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Julie

Hi everyone,

Needing a little help and support as I’m lost and confused about what is actually wrong with me.

I was diagnosed with MS 5 years ago due to numbness in my right cheek and pins and needles in my left hand. I was messed around by several neuros and was finally referred to a consultant up in London. I first saw him 3 years ago and he told me that he wouldn’t have diagnosed me with MS more a mild sensory disorder. I was obviously elated and all went well for the next year but when I saw one of his team the following year I was told I definitely did have MS! I am on 200mg of Pregablin which helps with the tingling and have no longer any numbness in my face. In January this year I had a bad flu and could barely get out of bed. Since then my legs and arms are heavy and ache. I have very little energy. I contacted the doctor and MS nurse who thought I’d had some sort of relapse. When I saw my neuro in June he was adamant that it wasn’t a relapse and low mood was causing my symptoms. He organised another brain MRI and when I received his letter he said “as expected with demyelination there were 2 new lesions” A low rate but what does this mean! I am struggling with my mood but a lot of it is to do with the uncertainty of what is wrong as something has to be causing this chronic pain.

I saw my GP yesterday and I have been referred to the pain clinic and have been prescribed Mirtazapine for pain/anxiety.

Any advice or personal experience would help me greatly.

Julie

Oh Julie, I do feel for you - it’s not unreasonable to know whether you have been diagnosed or not!

Even if the answer’s “no”, it would be nice if they would unambiguously tell you that, as you’d still be left with more questions than answers (like: “What the heck is it then?”), but at least you’d be clear about your diagnostic status.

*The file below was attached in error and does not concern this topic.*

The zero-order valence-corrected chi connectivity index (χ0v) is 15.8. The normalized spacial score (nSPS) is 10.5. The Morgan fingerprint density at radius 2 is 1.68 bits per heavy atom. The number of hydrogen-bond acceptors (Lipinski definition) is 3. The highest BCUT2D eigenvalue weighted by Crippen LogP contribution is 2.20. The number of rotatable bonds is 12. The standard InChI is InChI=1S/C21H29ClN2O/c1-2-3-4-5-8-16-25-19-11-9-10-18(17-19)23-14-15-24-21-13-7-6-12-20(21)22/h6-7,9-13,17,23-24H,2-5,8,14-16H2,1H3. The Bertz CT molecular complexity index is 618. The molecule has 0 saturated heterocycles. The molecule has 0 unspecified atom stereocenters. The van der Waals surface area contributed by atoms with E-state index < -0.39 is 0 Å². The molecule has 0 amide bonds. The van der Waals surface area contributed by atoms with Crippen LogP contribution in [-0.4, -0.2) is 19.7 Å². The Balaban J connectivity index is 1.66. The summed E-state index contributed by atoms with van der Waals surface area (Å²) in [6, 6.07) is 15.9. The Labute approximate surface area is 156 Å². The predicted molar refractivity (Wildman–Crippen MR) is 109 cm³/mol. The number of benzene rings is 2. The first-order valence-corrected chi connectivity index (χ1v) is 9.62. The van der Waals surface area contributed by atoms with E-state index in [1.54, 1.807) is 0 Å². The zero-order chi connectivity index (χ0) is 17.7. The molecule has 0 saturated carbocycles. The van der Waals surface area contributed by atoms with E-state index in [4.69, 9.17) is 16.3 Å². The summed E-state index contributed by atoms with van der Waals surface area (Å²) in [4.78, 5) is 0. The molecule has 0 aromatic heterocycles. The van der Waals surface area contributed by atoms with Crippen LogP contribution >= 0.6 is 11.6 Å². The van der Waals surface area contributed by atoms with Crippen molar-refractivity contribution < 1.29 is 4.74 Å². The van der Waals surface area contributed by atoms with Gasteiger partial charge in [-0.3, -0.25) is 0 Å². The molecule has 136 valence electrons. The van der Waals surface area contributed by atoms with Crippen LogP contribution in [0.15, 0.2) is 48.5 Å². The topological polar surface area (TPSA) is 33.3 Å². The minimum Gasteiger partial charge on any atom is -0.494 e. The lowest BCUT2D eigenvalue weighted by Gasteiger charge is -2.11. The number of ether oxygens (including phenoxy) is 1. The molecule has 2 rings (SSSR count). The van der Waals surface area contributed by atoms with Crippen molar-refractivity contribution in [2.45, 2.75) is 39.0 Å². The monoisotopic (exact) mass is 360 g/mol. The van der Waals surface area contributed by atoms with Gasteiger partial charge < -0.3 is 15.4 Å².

I’ve been diagnosed over five years, and I am having trouble understanding the conflicting answers you were getting.

Your initial “diagnosis” does sound as if it may have been a bit premature, as they usually need proof of more than one attack for a confirmed diagnosis. It is not common to be diagnosed after only one incident - and that quite mild. Usually it’s a case of playing the waiting game unless or until anything else happens, which enables a firm diagnosis to be made.

But here’s the confusing part: you’ve received a letter indicating that new lesions were to be expected! Usually, you would not “expect” the patient to have new lesions unless it’s known and accepted they have a demyelinating disease - of which the commonest is MS.

So I do not understand why the new lesions are being treated as in line with expectations, if there’s no agreement you have MS in the first place.

What does your GP have to say about all this - other than referring you to the pain clinic? They are the person who should be coordinating your specialist care (from the neuros), and resolving any contradictions or unanswered questions, especially anything as basic as: “What has this patient been diagnosed with?”

It’s not irrelevant, because although it’s incurable, there might be important implications for you personally, such as being able to claim if you have a critical illness policy, and being eligible for drugs that might help to slow it down.

Now I personally do not think the latter are universally appropriate, as the benefit you get depends how active your disease is. Until recently, you had to have at least two attacks in any two years to qualify, but I think rules on that are less stringent now. But regardless whether these drugs do or don’t turn out to be the best path for you, it’s important to know what you are dealing with, so you have the option to consider them. Considering does not mean you have to say yes, but without a diagnosis, you’re being deprived of even your chance to consider.

Personally, I would pursue things with your GP, initially, and ask: “Look, what does this mean, that new lesions were ‘expected’? What is he saying I’ve got?”

You should be able to get a clear answer about whether you are diagnosed with MS, and, if so, why you haven’t had a discussion about treatment options, access to an MS nurse, and all the other hoopla that usually goes with it - though with hindsight, I didn’t get those either - I did get a firm diagnosis, but was left to research treatment options by myself, and report back what I’d decided. What I didn’t know back then was somebody was supposed to have talked me through the options. It seems everyone was under the impression somebody else had already done it, so nobody gave me the talk!

I’m not moaning, because luckily, I was OK researching by myself. But I only realised a long time afterwards that’s probably not quite how it’s meant to work - so mistakes and oversights do happen.

Tina

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Totally agree with Tina on this. If you do have MS, given your two new lesions you have evidence of progression. Pain clinics are all well and good but that’s just treating the symptoms not the disease.